High dollar sours apples

Ettrick fruitgrower Con van der Voort says though he has lifted production, the high New Zealand...
Ettrick fruitgrower Con van der Voort says though he has lifted production, the high New Zealand dollar means his returns will be less. Photo by Sarah Marquet.
Central Otago apple growers are excited about the opening of the Australian market to New Zealand fruit, but say it will not alleviate the problems they face with the high New Zealand dollar.

"It is exciting that Central Otago apples could be in Australia next season, but a lot of apple growers' returns have been adversely affected by the [high] New Zealand dollar," Pipfruit New Zealand director and Ettrick apple grower Stephen Darling said.

"Although sellers get good prices, the high dollar is reducing the returns for growers to unacceptable levels. It is irresponsible for the Government not to be considering how they can change that effect."

Con van der Voort, one of Central Otago's biggest growers, said quality and quantity wise this season had been very good and he had lifted production by 25% but would be worse off because of the high dollar.

"The whole apple industry, as well as the wine, fish and kiwifruit industries, is in dire straits because the Government is sitting on their hands and are not prepared to do anything to get the currency down. The National Government will go down in history as ruining these industries."

He said growers had lost between $5 and $6 a carton, because of exchange rates.

Ministry of Agriculture and Forestry senior policy analyst Annette Carey said exporters were unable to raise prices high enough to compensate because of competing supplies overseas and options for consumers.

A spokesman for the Minister of Finance, Bill English, said the dollar was higher than the Government would expect at this point in the economic cycle "and we appreciate this is a headwind for exporters".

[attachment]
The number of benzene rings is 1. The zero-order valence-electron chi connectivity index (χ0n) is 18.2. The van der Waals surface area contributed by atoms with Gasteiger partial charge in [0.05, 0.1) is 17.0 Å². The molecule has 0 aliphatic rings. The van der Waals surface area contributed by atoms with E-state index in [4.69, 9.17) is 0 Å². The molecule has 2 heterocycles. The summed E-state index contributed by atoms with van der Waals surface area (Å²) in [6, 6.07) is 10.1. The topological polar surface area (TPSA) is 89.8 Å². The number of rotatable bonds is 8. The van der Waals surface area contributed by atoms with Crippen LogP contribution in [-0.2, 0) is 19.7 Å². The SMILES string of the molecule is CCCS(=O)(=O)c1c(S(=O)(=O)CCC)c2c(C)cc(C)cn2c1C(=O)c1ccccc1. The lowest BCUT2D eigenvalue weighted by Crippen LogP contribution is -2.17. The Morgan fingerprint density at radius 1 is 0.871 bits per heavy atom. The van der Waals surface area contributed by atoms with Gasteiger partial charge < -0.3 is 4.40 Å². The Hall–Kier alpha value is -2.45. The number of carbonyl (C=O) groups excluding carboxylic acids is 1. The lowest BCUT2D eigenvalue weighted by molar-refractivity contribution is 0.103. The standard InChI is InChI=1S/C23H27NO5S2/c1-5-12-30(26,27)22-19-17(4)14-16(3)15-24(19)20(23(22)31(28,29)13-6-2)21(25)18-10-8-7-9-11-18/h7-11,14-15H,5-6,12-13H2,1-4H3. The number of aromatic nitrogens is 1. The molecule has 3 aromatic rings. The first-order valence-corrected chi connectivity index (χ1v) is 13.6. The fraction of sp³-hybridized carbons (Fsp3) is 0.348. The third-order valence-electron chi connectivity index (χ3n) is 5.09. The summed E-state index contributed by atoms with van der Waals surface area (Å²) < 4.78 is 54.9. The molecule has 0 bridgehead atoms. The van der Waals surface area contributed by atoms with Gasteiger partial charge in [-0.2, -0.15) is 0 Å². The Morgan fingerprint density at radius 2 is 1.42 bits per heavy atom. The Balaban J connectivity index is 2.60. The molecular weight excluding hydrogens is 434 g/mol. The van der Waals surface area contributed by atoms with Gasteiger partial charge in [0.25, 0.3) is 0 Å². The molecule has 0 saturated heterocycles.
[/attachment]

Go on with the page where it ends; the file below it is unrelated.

"The most effective thing the Government can do is contain its own spending so it does not add to inflation pressures, which push up our interest rates and dollar."

Bank of New Zealand economist Doug Steel said any option to devalue the kiwi would raise input costs. While growers would get more for their apples, they would also have to pay more for the likes of fuel.

"There is no silver bullet" to the problem, he said, because while the dollar is "a pain for some, it is good for others".

"We don't want to aspire to have an economy like the United States, which is constantly under pressure to devalue its dollar."

A recent MAF report said morale in the industry was low and many pipfruit growers suffered a financial loss in 2010 as a result of bad weather and low returns in Europe.

"Despite most markets performing well this year, the high New Zealand dollar will erode export returns resulting in poor financial outcomes again for many growers in 2011."

Earlier this month, John McCliskie, a Nelson grower and exporter and former chairman of the Apple and Pear Board and past chairman of the World Apple and Pear Association, told the Pipfruit NZ conference growers were getting $10 to $12 a carton, but a 2006 report by Pipfruit New Zealand suggested they needed $23 to grow the industry.

- sarah.marquet@odt.co.nz


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